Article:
Natural killer (NK) cells express a multitude of activating and inactivating cell surface receptors through which they recognise tumors and infected cells. Among the activating receptors, the family of Ig-like molecules is termed natural cytotoxicity receptors (NCRs). These NCRs include Natural cytotoxicity triggering receptor 1 (NCR1 also referred as NKp46 or LY94), Natural cytotoxicity triggering receptor 2 (NCR2 also referred as NKp44) and Natural cytotoxicity triggering receptor 3 (NCR3 also referred as NKp30 ) (Hecht et al. 2009). All three NCRs are involved in the elimination of both tumor and virus infected cells. NCRs are coupled to different signal transducing adaptor proteins, including CD3zeta, FCER1G, and KARAP/DAP12.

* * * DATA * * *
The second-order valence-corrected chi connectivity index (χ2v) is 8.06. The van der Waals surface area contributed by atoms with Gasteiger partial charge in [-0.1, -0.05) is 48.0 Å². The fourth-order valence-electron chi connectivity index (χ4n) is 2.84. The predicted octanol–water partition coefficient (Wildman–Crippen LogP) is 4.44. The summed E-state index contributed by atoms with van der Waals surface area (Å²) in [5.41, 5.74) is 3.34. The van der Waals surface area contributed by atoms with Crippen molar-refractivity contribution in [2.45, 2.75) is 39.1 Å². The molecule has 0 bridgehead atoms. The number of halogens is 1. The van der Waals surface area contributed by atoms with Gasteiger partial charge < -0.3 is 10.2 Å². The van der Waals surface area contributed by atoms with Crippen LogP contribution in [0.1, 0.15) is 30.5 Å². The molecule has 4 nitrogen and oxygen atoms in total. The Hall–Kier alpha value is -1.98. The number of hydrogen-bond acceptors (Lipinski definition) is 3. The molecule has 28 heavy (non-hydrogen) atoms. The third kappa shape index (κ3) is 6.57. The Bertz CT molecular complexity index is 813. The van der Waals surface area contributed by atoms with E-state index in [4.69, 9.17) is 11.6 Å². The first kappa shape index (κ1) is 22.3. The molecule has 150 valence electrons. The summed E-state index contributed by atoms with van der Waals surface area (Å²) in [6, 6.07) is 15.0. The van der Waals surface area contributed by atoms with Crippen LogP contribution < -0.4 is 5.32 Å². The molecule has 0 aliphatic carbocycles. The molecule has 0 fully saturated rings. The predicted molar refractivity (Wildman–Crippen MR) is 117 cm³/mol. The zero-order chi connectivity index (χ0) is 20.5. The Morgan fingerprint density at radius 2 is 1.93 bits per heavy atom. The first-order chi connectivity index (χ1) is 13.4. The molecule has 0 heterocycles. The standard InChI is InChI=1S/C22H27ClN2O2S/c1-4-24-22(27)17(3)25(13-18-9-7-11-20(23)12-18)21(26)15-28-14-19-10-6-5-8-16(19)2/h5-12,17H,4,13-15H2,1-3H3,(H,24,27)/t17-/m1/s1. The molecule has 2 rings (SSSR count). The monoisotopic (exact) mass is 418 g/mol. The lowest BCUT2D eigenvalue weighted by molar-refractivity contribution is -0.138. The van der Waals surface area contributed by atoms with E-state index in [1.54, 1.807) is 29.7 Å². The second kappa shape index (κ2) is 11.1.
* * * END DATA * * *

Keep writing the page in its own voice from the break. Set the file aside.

NCR1 (NKp46) is selectively expressed by all resting and activated human NK cells (Sivori et al. 1997). NCRI recognises and targets the direct killing of virus-infected cells. The antiviral activity is initiated by the interaction of NCR1 with hemagglutinin of influenza virus or Sendai virus (Mandelboim et al. 2001). Biochemical analysis revealed that NCR1 molecules are coupled with associated adaptor proteins CD3z and FCERIG that contain immune tyrosine-based activating motifs (ITAM) (Moretta et al. 2001).